Thursday, December 15, 2016

Harold Weston is one of my favorite painters of all time.

Harold Weston was born February 14, 1894 in Merion, Pennsylvania. The family was wealthy, and Harold spent his fifteenth year traveling in Europe and attending school in Switzerland and Germany. It was in Europe that he began to draw.

In 1910, Weston was stricken by polio and his left leg paralyzed. He learned how to walk again, although he had a pronounced limp, and began hiking to improve his walking and balance. Weston entered Harvard University in 1912 and graduated magna cum laude with a degree in Fine Arts in 1916.

During World War I, Weston serving as a YMCA hospitality liaison with the British Army in Baghdad. His sojourn in the Middle East deeply affected his work, as the colors and light he saw there completely changed his palette.

After spending two years working and painting in New York City, Weston concluded that working was draining his creative energies. In 1920, he built a one-room log cabin near St. Huberts, New York. He spent all of 1920, 1921, and the winter of 1922 there, painting and sketching in charcoal, pencil, oil, and watercolor on cardboard and canvas. He gave his first solo exhibition (a whopping 70 sketches and 63 paintings) at the Montross Gallery in New York City in November 1922. The show was a huge success.

Weston met Faith Borton in early 1923. She was a friend of Weston's sister, and she impressed him with her ability to withstand harsh winter weather, her intelligence, and her creativity. After just a few months of courtship, they married in May 1923.

The Westons continued to live in the one-room cabin in the Adirondacks, tending a kitchen garden and painting. The isolation turned Weston's attention to his wife's body, and he began painting her nude. He developed a technique called "landscape nudes", which was a radical departure from traditional nudes.

In August 1925, Weston suffered a kidney infection and then pneumonia that almost killed him. To recover his health, he and Faith moved to a farmhouse near CĂ©ret in the French Pyrenees. During his stay in Europe, Weston's palette lightened considerably. Weston learned how to etch, and created a series of images known as the "Love Nudes" (featuring a male and female friend he knew).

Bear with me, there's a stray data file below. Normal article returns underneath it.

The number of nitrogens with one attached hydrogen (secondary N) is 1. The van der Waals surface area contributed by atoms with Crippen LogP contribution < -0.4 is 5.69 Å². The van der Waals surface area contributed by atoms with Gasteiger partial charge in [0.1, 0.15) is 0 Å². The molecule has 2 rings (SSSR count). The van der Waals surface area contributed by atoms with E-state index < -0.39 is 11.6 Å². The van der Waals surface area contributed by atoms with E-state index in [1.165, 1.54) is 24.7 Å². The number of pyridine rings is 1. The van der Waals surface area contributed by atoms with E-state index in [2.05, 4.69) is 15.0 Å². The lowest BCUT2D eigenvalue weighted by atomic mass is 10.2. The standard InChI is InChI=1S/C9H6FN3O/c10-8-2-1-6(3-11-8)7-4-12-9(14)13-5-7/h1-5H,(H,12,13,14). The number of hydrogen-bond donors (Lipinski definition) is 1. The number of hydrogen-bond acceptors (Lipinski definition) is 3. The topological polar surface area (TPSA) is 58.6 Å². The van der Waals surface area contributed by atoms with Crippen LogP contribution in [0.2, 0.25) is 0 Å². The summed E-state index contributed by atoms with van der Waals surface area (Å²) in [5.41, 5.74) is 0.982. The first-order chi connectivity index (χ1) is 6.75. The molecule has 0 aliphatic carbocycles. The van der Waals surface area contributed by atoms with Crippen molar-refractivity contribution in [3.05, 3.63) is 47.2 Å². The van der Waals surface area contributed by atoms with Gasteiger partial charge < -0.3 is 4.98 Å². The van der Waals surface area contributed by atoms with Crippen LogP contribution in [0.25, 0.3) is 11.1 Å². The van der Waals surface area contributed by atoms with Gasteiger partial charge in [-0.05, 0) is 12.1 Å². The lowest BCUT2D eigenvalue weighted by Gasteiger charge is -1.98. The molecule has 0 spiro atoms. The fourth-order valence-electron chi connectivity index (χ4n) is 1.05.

Weston returned to America in 1930. The couple now had three children (Barbara, Bruce, and Haroldine), and they returned to the cabin in the Adirondacks. Weston's work turned toward domestic subjects (a quilt, flowers, plants, snowhoes), and his work was displayed at the Phillips Memorial Gallery in D.C., the Art Institute of Chicago, and the Museum of Modern Art in New York City.

The Great Depression caused Weston to embrace left-wing politics, and his work now took on social and political themes. In 1936, the federal government hired him to paint murals for the General Services Administration building in Washington, D.C., and Weston created 22 panels in an Art Deco motif combined with photo-realism.

When World War II broke out, Weston abandoned painting. Haunted by memories of starving children during World War I, he threw himself into relief work. He founded Food for Freedom, an organization representing 60 million Americans which advocated for food aid for refugees. He also became an expert on food and farm policy. He personally lobbied Eleanor Roosevelt to push for a permanent worldwide agency dedicated to food aid, and she credited him as the impetus behind the United Nations Relief and Rehabilitation Administration.

Weston spent three years after the war developing a hyper-realistic style. He also spent three years working on a massive, photorealistic painting of the United Nations building.

The Westons moved to Greenwich Village in 1954. He co-founed the National Council on Arts and Government, an artists' group which lobbied the federal government for support for the arts. In 1965, the group won passage of legislation creating the National Endowment for the Arts.

Exhausted by political work, Weston began painting heavily again. He returned to his first love (abstraction), and abandoned realism. He painted his last significant work, the "Stone Series", from 1968 to 1972.

Harold Weston died on April 10, 1972, at his home in New York City.

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